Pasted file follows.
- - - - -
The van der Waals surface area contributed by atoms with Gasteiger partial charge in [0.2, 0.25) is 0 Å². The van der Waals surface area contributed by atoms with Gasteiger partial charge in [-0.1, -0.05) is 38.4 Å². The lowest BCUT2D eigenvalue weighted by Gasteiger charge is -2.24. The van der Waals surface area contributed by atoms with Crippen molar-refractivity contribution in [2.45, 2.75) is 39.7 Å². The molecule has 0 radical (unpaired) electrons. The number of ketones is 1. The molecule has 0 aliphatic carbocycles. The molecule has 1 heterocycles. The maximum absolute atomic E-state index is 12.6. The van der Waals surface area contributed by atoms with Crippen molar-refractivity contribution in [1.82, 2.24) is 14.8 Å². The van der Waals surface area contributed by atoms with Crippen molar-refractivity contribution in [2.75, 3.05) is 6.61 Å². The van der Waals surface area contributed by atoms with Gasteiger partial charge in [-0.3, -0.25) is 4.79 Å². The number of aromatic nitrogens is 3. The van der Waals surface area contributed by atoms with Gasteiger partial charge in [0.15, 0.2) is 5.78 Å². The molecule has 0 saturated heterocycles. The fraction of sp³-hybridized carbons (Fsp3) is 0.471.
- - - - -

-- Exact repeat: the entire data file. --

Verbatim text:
The van der Waals surface area contributed by atoms with Gasteiger partial charge in [0.2, 0.25) is 0 Å². The van der Waals surface area contributed by atoms with Gasteiger partial charge in [-0.1, -0.05) is 38.4 Å². The lowest BCUT2D eigenvalue weighted by Gasteiger charge is -2.24. The van der Waals surface area contributed by atoms with Crippen molar-refractivity contribution in [2.45, 2.75) is 39.7 Å². The molecule has 0 radical (unpaired) electrons. The number of ketones is 1. The molecule has 0 aliphatic carbocycles. The molecule has 1 heterocycles. The maximum absolute atomic E-state index is 12.6. The van der Waals surface area contributed by atoms with Crippen molar-refractivity contribution in [1.82, 2.24) is 14.8 Å². The van der Waals surface area contributed by atoms with Crippen molar-refractivity contribution in [2.75, 3.05) is 6.61 Å². The van der Waals surface area contributed by atoms with Gasteiger partial charge in [-0.3, -0.25) is 4.79 Å². The number of aromatic nitrogens is 3. The van der Waals surface area contributed by atoms with Gasteiger partial charge in [0.15, 0.2) is 5.78 Å². The molecule has 0 saturated heterocycles. The fraction of sp³-hybridized carbons (Fsp3) is 0.471.